So when I was sent to work with Les and it was time for our lunchtime sandwiches, I didn’t question why he was sorting through bags of coins. It seemed odd and eccentric, but I tried to take all the jingling and clinking in my stride as if it were as normal as reading the newspaper.
“Wow!” he said jubilantly, breaking the verbal silence, “Nineteen-eighteen Kings Norton.”
I had no idea what he meant.
“That’s two this week. I got a nineteen-o-two low tide yesterday.”
I owned up to not having a clue what he was talking about.
It turned out Les was a coin collector, actually quite a knowledgeable and civilised one, but at lunchtimes he became an uncivilised, vulgar profiteer. A couple of times a week he would go to the bank, change £5 into copper or £20 into silver, and sort through it for rare coins.
He explained what he was looking for. In some years, especially 1912, 1918 and 1919, the Royal Mint had been short of capacity and outsourced some of its production to two Birmingham companies, the Kings Norton Metal Company and Ralph Heaton and Sons. The pennies they produced are identifiable by mint marks in the form of the tiny letters ‘KN’ and ‘H’ to the left of the date, and these coins are sought by collectors.
|1918 Kings Norton and 1919 Heaton pennies - the mint marks can be seen to the left of the dates|
There were other rarities too, esoteric variations in design. 1902 ‘low tide’ pennies and halfpennies were known as such because the sea level on the reverse side of the coin was lower than the point at which Britannia's legs join, rather than level as in the examples above. Still more obscure was the 1926 ‘modified effigy’ penny in which the head of King George V was struck slightly more faintly than usual, identifiable by the absence of full stops in the engraver’s initials ‘BM’ on the King’s neck, and by the ‘I’ of the word ‘DEI’ pointing directly to a rim tooth rather than a space between. The first person to spot these minute differences must have had extraordinary powers of observation. Other rarities included the very valuable 1933 penny, and even some relatively recently minted coins, such as the 1959 Scottish shilling (Scottish shillings had one standing lion on the back, whereas English shillings had three walking lions). The list went on and on, but all these varieties were sought by collectors who would pay good money for them.
It sounded good – vulgar profiteer that’s me – so I decided to have a try. I brazenly walked into the National Provincial Bank in Park Square and requested £5 in pennies.
“Are you a customer, Sir?”
“Well, no, but ...”
“Sorry Sir, we only provide change for customers.”
The “Sir” was particularly irksome, an apparent display of respect that wasn’t.
Things went better after that. It seems I simply picked the wrong branch on the wrong day. None of the other banks were obstructive; they changed notes into coins without question, and then back again when I returned with rarities removed and replaced, not that I found many.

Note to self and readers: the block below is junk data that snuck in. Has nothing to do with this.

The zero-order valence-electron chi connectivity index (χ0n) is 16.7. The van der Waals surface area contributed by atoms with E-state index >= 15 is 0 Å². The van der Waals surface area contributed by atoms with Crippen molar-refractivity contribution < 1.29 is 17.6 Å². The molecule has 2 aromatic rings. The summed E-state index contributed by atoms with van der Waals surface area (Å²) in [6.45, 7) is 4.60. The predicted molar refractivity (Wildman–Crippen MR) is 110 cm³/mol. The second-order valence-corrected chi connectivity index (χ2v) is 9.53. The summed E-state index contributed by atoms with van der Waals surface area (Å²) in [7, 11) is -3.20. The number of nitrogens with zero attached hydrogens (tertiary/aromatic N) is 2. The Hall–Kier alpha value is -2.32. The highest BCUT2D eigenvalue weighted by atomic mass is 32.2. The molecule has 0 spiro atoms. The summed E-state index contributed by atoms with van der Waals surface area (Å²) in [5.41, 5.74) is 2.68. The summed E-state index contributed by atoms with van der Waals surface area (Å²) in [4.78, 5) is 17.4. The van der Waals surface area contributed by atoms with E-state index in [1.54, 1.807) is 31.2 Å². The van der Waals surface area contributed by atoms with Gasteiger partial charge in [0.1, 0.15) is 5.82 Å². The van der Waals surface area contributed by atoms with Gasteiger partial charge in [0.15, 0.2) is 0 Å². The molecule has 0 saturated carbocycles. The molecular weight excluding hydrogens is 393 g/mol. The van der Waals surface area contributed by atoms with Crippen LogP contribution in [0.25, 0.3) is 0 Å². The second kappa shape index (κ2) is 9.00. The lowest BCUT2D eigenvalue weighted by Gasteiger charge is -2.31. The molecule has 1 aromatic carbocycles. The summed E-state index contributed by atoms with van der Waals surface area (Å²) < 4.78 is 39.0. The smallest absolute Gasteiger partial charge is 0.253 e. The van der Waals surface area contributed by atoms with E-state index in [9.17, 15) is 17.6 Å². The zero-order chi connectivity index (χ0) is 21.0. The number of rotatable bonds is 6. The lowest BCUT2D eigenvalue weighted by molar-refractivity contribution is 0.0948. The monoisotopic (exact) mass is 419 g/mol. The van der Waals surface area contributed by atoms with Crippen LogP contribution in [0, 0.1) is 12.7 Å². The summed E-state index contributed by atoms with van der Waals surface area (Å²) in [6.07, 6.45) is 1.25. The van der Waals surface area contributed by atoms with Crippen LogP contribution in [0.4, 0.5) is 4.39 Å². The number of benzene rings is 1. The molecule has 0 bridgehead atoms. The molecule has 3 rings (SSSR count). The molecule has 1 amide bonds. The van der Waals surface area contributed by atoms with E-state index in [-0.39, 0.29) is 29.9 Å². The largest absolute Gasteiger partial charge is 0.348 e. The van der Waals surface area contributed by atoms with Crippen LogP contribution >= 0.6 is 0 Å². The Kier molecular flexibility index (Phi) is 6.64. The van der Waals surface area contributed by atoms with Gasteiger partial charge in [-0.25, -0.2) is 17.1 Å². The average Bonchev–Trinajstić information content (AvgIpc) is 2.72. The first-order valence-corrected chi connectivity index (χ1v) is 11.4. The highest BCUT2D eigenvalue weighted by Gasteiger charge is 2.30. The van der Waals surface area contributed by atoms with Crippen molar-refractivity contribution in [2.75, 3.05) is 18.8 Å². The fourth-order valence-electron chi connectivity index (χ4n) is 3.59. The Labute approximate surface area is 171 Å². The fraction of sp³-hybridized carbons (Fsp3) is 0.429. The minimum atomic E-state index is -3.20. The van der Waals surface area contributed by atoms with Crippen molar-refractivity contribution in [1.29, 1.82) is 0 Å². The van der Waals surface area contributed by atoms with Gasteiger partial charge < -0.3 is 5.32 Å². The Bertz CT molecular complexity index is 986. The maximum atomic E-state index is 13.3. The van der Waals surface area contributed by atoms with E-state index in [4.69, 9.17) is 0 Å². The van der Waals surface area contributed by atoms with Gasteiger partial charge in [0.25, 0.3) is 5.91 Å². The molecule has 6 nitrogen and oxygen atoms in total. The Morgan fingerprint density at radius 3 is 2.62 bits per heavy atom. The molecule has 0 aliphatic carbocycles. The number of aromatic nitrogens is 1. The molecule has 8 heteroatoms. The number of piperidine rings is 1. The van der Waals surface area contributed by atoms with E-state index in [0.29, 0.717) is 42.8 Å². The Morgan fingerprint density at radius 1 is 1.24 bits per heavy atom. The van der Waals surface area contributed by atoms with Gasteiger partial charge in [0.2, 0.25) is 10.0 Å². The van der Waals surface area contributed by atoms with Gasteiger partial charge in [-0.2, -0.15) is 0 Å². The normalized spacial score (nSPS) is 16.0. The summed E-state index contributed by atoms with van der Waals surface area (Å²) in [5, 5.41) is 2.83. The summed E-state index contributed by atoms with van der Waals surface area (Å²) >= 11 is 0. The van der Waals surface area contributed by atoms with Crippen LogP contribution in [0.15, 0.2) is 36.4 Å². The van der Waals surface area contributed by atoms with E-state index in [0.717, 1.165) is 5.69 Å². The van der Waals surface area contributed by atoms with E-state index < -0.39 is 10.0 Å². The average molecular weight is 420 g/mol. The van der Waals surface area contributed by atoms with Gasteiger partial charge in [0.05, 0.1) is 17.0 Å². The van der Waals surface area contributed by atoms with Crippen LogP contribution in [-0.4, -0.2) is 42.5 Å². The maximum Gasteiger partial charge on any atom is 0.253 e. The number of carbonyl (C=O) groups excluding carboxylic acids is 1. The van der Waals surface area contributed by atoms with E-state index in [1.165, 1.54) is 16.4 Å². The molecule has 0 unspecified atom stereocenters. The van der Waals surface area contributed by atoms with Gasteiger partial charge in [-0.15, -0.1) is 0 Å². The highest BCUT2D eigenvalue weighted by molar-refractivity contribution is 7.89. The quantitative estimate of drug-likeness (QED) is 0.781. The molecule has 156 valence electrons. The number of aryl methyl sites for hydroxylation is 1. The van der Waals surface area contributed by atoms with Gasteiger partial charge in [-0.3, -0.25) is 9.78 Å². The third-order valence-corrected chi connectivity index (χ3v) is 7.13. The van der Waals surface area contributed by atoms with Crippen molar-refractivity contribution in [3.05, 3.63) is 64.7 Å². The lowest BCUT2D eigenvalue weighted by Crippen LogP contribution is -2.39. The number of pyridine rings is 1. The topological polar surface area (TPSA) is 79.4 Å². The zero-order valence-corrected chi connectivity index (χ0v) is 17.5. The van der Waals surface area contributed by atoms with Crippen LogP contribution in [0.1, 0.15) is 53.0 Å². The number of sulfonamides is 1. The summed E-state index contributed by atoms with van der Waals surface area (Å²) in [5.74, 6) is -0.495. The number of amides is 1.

|Halfpennies in a Whitman Folder|
I never did make anything out of it. I still have the few rare(ish) coins I found – an 1876 Heaton penny and a handful of 1912, 1918 and 1919 Heaton and Kings Norton pennies. Within my limited means, I also collected some complete sets of halfpennies 1902-1936 and 1937-1967, mounted them in Whitman Folders and advertised them for sale in Exchange and Mart, and got a couple of orders which at least covered the cost of the advert. But none of the half-dozen 1926 pennies I kept have the modified effigy and I never did find a 1902 low tide. What I did find and keep had been in circulation so long that their condition is generally lower than collectors are looking for. Perhaps they’re worth a total of around fifty pounds at best, and that’s at today’s values.
Things are slightly better with silver coins – i.e. ‘silver’ threepenny bits (which preceded the twelve-sided nickel-brass ones), sixpences, shillings, florins (two shillings) and half-crowns (two shillings and six pence). Before 1920 these coins were 92.5% silver, and from 1920 to 1946 they were 50% silver, thus irrespective of their rarity to collectors, they are worth well above face value simply because of the silver bullion content. At today’s prices, pre-1920 half-crowns are worth around £4.50 each, and ones dated between 1920 and 1946 around £2.50. When you consider that is only around twenty times face value for the 50% silver, then any put away around 1970 have hardly kept pace with inflation.
By the time I was looking in 1969 and 1970, very few pre-1947 silver coins remained in circulation and practically none from before 1920. I have a little bag of around a dozen pre-1947 half-crowns. Goodness knows how I could afford not to spend them.
My dad revealed he had played the same game many years earlier when there was still a fair amount of pre-1920 silver around. Most of his squirrelled-away silver is very worn and worth only bullion value, but among it are two nice Victorian examples, an 1890 shilling and an 1891 half-crown, although even to collectors they’re worth no more than around £25 together.
At least searching hopefully through bags of coins seemed a relaxing and constructive lunchtime diversion. No pointy fingers for taking full and proper lunchbreaks in those days.
* They pronounced the numbers in this way to avoid potential errors, so for example "four-tie" meaning "forty" would not be misheard as "fourteen".